January 25, 2017
The parties have now completed briefing in the Ninth Circuit in the Altera case, in which the Tax Court struck down Treasury regulations that require taxpayers to include employee stock options in the pool of costs shared under a cost-sharing agreement. As described in our previous reports, the Tax Court’s decision implicated both the specific issue of whether the cost-sharing regulations are a lawful implementation of Code section 482 and the more general administrative law issue of the constraints placed on Treasury by the Administrative Procedure Act (APA) in issuing rules that involve empirical conclusions.
The government’s opening brief … Read More
January 10, 2017
As we have previously reported, after the Clarke case was remanded by the Supreme Court, the Eleventh Circuit ruled for the government and upheld the district court’s order enforcing the summonses. Yesterday the Supreme Court denied a petition for certiorari filed by the parties who were contesting the summonses. The gist of the petition asked the Court to consider whether the district court had abused its discretion in handling the dispute after the remand–a request that is more case-specific than the kinds of issues that would normally be reviewed by the Supreme Court. This order marks the end of the … Read More
December 5, 2016
In its recent reviewed decision in Analog Devices, the Tax Court revisited and overruled its decision in BMC Software. We previously covered the BMC Software decision and the Fifth Circuit’s reversal of the Tax Court here. Analog Devices involves facts nearly identical to those in BMC Software: The taxpayer claimed a one-time dividends received deduction under section 965 for its 2005 tax year. Pursuant to a 2009 closing agreement with respect to some section 482 adjustments, the taxpayer elected to establish accounts receivable via a closing agreement under Rev. Proc. 99-32 in order to repatriate … Read More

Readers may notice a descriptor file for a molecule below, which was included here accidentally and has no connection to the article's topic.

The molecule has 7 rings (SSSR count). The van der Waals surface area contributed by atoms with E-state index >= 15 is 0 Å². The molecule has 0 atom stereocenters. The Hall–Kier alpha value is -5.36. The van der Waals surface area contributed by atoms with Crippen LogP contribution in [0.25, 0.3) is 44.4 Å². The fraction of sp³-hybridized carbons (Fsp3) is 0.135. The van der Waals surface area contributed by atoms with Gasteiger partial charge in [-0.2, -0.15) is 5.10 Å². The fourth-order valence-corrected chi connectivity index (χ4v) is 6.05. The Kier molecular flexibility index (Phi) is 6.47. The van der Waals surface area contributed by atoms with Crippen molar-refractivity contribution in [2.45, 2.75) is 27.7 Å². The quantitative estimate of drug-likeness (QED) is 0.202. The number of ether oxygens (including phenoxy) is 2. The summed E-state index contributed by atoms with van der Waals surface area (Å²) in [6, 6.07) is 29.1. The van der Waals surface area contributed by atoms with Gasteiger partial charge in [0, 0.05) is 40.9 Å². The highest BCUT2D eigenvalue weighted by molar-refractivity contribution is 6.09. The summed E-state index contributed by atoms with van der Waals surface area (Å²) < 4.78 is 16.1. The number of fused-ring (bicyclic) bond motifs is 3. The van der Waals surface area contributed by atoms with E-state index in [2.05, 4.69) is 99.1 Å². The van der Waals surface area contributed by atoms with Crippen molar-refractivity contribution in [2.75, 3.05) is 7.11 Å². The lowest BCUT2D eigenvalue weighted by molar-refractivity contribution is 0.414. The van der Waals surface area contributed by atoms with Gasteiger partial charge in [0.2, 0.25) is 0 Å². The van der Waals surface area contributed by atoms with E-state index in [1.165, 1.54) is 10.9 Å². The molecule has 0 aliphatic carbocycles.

July 1, 2016
On Wednesday, the Federal Circuit issued its decision in the Wells Fargo interest netting case, affirming in part the trial court’s decision in favor of the taxpayer but also reversing in part. We previously covered the trial court decision and the oral argument here. As our prior coverage explained, the case presented three different fact patterns (termed “situations” in the decision) in which the taxpayer’s entitlement to interest netting hinged on the extent to which corporate mergers resulted in distinct corporations becoming the “same taxpayer” under the relevant Code section governing interest netting (§ 6621(d)). And as the questioning … Read More
June 22, 2016
The Eleventh Circuit today denied the petition for rehearing and rehearing en banc filed by the appellants in the Clarke summons enforcement case. The petition did not focus on the broader legal issue that we have previously addressed here concerning the standards for allowing an evidentiary hearing on the basis of allegations of improper motive in issuing a summons. Instead, the petition asked the court of appeals to reconsider whether the trial court erred in refusing to allow the appellants to make new submissions in the wake of the Supreme Court’s remand of the case.
The appellants now have 90 … Read More